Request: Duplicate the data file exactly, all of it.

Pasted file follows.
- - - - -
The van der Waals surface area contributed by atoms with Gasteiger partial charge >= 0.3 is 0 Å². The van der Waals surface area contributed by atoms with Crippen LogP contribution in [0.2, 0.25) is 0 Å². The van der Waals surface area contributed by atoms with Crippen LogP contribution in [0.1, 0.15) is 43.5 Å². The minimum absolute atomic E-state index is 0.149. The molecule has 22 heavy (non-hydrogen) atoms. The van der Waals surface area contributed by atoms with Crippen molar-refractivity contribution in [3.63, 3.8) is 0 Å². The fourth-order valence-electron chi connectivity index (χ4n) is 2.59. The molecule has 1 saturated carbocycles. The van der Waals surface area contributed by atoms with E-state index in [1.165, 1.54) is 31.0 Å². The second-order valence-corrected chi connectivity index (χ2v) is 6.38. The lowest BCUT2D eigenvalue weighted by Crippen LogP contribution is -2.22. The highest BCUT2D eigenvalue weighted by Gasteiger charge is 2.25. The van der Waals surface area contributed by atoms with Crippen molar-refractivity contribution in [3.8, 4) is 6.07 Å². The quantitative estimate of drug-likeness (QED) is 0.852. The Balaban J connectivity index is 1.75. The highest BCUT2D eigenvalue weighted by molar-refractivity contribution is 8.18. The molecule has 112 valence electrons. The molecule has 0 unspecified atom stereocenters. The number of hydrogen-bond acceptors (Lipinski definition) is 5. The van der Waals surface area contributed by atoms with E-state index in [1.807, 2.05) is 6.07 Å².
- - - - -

The van der Waals surface area contributed by atoms with Gasteiger partial charge >= 0.3 is 0 Å². The van der Waals surface area contributed by atoms with Crippen LogP contribution in [0.2, 0.25) is 0 Å². The van der Waals surface area contributed by atoms with Crippen LogP contribution in [0.1, 0.15) is 43.5 Å². The minimum absolute atomic E-state index is 0.149. The molecule has 22 heavy (non-hydrogen) atoms. The van der Waals surface area contributed by atoms with Crippen molar-refractivity contribution in [3.63, 3.8) is 0 Å². The fourth-order valence-electron chi connectivity index (χ4n) is 2.59. The molecule has 1 saturated carbocycles. The van der Waals surface area contributed by atoms with E-state index in [1.165, 1.54) is 31.0 Å². The second-order valence-corrected chi connectivity index (χ2v) is 6.38. The lowest BCUT2D eigenvalue weighted by Crippen LogP contribution is -2.22. The highest BCUT2D eigenvalue weighted by Gasteiger charge is 2.25. The van der Waals surface area contributed by atoms with Crippen molar-refractivity contribution in [3.8, 4) is 6.07 Å². The quantitative estimate of drug-likeness (QED) is 0.852. The Balaban J connectivity index is 1.75. The highest BCUT2D eigenvalue weighted by molar-refractivity contribution is 8.18. The molecule has 112 valence electrons. The molecule has 0 unspecified atom stereocenters. The number of hydrogen-bond acceptors (Lipinski definition) is 5. The van der Waals surface area contributed by atoms with E-state index in [1.807, 2.05) is 6.07 Å².